Do Transformers use variable binding?

by   Tommi Gröndahl, et al.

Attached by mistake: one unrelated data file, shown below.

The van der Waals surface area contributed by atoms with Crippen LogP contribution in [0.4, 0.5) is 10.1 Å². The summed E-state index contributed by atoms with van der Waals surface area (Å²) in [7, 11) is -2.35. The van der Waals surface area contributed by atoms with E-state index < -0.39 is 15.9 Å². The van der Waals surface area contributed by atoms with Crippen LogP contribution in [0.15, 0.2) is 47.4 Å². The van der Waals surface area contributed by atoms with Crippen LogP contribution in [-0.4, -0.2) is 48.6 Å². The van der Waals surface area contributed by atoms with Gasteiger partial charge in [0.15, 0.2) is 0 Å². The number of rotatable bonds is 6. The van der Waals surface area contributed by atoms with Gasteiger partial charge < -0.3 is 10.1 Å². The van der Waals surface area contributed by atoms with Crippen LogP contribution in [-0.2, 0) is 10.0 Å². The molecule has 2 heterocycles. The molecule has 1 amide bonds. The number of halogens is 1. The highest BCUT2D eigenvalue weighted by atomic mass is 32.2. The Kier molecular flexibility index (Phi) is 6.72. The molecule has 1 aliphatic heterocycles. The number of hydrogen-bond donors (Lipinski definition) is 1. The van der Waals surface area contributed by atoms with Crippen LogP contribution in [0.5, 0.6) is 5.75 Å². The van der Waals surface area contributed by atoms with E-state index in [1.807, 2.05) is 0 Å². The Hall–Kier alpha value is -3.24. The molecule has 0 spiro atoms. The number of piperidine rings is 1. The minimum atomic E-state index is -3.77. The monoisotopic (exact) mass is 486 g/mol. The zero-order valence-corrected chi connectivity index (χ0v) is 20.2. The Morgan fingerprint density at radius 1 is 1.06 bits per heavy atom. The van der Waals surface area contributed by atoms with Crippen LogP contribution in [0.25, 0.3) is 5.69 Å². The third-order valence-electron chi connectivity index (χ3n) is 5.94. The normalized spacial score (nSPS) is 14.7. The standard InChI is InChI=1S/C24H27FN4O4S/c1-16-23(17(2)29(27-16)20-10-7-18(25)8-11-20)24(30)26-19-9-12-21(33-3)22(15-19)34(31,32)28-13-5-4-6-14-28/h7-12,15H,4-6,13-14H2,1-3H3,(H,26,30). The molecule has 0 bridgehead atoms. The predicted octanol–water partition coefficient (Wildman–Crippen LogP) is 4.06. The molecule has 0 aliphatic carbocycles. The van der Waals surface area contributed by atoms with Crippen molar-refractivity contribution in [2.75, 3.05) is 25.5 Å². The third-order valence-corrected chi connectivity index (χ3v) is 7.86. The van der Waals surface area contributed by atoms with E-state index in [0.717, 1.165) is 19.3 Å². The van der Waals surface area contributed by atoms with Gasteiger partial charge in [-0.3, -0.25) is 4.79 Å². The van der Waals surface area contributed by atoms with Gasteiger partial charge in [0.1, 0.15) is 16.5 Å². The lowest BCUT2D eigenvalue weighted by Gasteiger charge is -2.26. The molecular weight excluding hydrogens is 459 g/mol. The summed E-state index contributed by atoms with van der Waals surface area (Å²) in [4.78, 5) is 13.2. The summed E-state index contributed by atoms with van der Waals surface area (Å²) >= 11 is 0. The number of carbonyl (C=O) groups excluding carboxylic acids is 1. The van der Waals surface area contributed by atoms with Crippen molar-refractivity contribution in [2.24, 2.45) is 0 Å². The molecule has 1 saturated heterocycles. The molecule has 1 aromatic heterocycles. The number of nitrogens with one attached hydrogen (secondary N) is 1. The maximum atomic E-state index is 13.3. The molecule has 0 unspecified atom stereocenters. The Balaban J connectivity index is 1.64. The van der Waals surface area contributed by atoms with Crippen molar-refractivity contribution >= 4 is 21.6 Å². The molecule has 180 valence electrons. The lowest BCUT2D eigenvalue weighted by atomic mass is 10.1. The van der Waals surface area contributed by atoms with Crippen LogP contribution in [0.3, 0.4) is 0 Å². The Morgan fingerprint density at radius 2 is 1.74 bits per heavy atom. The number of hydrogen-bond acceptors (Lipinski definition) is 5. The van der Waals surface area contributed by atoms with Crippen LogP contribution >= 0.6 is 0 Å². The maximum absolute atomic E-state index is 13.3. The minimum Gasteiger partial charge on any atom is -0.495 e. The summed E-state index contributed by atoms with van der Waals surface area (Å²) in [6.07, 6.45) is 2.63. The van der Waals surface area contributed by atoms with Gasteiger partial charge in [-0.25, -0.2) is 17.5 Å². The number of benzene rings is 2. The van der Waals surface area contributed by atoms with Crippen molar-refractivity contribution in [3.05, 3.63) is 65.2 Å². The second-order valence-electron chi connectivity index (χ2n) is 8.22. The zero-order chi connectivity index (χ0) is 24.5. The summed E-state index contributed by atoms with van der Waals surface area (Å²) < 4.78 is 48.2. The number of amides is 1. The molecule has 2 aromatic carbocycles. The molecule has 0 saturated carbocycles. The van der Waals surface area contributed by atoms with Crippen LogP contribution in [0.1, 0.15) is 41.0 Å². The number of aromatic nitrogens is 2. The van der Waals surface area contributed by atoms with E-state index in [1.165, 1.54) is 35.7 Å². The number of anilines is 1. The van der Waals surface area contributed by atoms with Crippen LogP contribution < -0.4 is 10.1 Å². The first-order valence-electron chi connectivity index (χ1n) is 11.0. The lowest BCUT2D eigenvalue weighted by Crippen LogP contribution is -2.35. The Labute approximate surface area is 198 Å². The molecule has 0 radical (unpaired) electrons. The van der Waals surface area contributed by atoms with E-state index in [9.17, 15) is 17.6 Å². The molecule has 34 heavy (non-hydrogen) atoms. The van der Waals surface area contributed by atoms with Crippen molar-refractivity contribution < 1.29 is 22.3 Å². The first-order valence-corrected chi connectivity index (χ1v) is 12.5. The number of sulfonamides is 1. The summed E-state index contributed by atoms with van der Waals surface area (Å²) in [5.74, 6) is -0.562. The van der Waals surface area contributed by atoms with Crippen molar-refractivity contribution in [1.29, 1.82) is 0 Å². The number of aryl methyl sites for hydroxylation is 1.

Increasing the explainability of deep neural networks (DNNs) requires evaluating whether they implement symbolic computation. One central symbolic capacity is variable binding: linking an input value to an abstract variable held in system-internal memory. Prior work on the computational abilities of DNNs has not resolved the question of whether their internal processes involve variable binding. We argue that the reason for this is fundamental, inherent in the way experiments in prior work were designed. We provide the first systematic evaluation of the variable binding capacities of the state-of-the-art Transformer networks BERT and RoBERTa. Our experiments are designed such that the model must generalize a rule across disjoint subsets of the input vocabulary, and cannot rely on associative pattern matching alone. The results show a clear discrepancy between classification and sequence-to-sequence tasks: BERT and RoBERTa can easily learn to copy or reverse strings even when trained on task-specific vocabularies that are switched in the test set; but both models completely fail to generalize across vocabularies in similar sequence classification tasks. These findings indicate that the effectiveness of Transformers in sequence modelling may lie in their extensive use of the input itself as an external "memory" rather than network-internal symbolic operations involving variable binding. Therefore, we propose a novel direction for future work: augmenting the inputs available to circumvent the lack of network-internal variable binding.


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